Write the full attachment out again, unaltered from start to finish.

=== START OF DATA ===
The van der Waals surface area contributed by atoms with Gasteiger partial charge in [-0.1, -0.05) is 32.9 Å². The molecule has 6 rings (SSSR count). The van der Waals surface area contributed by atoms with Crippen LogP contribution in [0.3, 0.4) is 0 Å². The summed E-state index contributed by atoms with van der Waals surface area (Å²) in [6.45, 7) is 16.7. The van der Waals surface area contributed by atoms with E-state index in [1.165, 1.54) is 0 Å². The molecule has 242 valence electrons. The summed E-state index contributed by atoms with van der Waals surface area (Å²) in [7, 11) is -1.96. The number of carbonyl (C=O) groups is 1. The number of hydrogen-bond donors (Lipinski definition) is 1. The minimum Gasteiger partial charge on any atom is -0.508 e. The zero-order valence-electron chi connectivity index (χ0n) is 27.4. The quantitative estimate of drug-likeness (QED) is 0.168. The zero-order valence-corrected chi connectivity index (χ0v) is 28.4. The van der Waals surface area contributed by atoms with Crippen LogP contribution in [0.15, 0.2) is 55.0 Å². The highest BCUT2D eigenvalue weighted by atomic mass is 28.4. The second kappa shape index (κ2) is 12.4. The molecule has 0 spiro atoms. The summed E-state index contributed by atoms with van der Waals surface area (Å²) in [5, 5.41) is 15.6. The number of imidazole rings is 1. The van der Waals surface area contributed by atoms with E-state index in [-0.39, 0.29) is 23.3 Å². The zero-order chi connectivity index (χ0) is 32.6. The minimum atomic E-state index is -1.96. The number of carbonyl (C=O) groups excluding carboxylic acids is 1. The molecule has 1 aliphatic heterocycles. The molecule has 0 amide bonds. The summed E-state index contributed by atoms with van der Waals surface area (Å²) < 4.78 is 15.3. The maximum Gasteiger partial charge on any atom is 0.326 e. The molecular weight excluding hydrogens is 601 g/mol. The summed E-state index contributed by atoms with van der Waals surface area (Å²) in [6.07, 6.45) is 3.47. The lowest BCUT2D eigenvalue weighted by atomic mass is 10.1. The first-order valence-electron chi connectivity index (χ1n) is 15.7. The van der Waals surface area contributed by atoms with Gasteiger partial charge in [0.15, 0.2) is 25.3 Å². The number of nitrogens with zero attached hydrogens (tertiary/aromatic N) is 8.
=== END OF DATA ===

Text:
The van der Waals surface area contributed by atoms with Gasteiger partial charge in [-0.1, -0.05) is 32.9 Å². The molecule has 6 rings (SSSR count). The van der Waals surface area contributed by atoms with Crippen LogP contribution in [0.3, 0.4) is 0 Å². The summed E-state index contributed by atoms with van der Waals surface area (Å²) in [6.45, 7) is 16.7. The van der Waals surface area contributed by atoms with E-state index in [1.165, 1.54) is 0 Å². The molecule has 242 valence electrons. The summed E-state index contributed by atoms with van der Waals surface area (Å²) in [7, 11) is -1.96. The number of carbonyl (C=O) groups is 1. The number of hydrogen-bond donors (Lipinski definition) is 1. The minimum Gasteiger partial charge on any atom is -0.508 e. The zero-order valence-electron chi connectivity index (χ0n) is 27.4. The quantitative estimate of drug-likeness (QED) is 0.168. The zero-order valence-corrected chi connectivity index (χ0v) is 28.4. The van der Waals surface area contributed by atoms with Crippen LogP contribution in [0.15, 0.2) is 55.0 Å². The highest BCUT2D eigenvalue weighted by atomic mass is 28.4. The second kappa shape index (κ2) is 12.4. The molecule has 0 spiro atoms. The summed E-state index contributed by atoms with van der Waals surface area (Å²) in [5, 5.41) is 15.6. The number of imidazole rings is 1. The van der Waals surface area contributed by atoms with E-state index in [-0.39, 0.29) is 23.3 Å². The zero-order chi connectivity index (χ0) is 32.6. The minimum atomic E-state index is -1.96. The number of carbonyl (C=O) groups excluding carboxylic acids is 1. The molecule has 1 aliphatic heterocycles. The molecule has 0 amide bonds. The summed E-state index contributed by atoms with van der Waals surface area (Å²) < 4.78 is 15.3. The maximum Gasteiger partial charge on any atom is 0.326 e. The molecular weight excluding hydrogens is 601 g/mol. The summed E-state index contributed by atoms with van der Waals surface area (Å²) in [6.07, 6.45) is 3.47. The lowest BCUT2D eigenvalue weighted by atomic mass is 10.1. The first-order valence-electron chi connectivity index (χ1n) is 15.7. The van der Waals surface area contributed by atoms with Gasteiger partial charge in [0.15, 0.2) is 25.3 Å². The number of nitrogens with zero attached hydrogens (tertiary/aromatic N) is 8.